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Why must "device for bootloader" be /dev/sda instead of /dev/sda1 or /dev/sda2?

Is it that GRUB can't be installed on a partition?

How does BIOS recognize the bootable devices? Is it that installation writes into BIOS?

  • If a BIOS based system, BIOS boots from the MBR, or very first sector of a hard drive. It cannot directly read a partition. New UEFI systems boot from an ESP - efi system partition. Parts of grub are in boot loader location, parts may be hidden and grub menu is in your /boot/grub/grub.cfg. gnu.org/software/grub/manual/grub/grub.html#Introduction – oldfred Nov 27 '18 at 16:39
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In BIOS mode, the computer system looks for a bootloader in the very head end of the computer, which is pointed to by /dev/sdx, while /dev/sdxn points to the head end of partition n in drive x.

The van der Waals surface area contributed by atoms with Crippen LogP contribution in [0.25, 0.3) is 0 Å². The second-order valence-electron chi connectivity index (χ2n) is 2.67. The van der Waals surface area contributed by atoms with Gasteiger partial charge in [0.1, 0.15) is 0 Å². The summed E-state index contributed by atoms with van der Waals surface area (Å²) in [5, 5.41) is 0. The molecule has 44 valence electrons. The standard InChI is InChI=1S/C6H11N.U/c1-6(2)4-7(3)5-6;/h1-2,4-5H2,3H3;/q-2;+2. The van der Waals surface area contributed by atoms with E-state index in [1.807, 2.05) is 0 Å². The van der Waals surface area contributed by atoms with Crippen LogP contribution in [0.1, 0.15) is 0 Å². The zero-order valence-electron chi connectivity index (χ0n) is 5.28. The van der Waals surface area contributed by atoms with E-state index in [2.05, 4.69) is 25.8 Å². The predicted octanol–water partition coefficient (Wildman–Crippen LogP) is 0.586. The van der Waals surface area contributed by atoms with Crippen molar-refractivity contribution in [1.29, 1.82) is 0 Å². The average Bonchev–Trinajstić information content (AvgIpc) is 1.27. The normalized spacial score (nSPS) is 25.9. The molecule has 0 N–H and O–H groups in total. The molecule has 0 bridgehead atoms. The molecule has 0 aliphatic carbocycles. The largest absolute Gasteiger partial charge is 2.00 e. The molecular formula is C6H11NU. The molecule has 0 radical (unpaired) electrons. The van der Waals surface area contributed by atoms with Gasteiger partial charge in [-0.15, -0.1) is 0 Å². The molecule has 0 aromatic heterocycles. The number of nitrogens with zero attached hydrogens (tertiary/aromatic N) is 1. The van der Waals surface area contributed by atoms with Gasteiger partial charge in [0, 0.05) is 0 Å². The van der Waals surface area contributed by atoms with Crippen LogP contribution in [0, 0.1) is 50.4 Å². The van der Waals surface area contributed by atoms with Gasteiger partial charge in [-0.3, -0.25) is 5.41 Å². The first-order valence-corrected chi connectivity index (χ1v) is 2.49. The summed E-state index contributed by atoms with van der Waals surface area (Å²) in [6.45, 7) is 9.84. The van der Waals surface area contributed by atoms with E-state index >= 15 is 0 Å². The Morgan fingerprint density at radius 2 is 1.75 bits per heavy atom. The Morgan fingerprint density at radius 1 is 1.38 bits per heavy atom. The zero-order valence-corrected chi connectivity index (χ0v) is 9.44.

If you have a bootloader in very head end of the computer (MBR), you can chainload to the head end of a partition (PBR), and in this case it can be useful to install a (second) bootloader there.

If you do not want to overwrite the head end of a partition (MBR), you can write to the head end of partition (PBR) without chainloading. Later on you can run sudo update-grub in the main operating system and get grub menuentries for the new (dual- or multi-boot) operating system.

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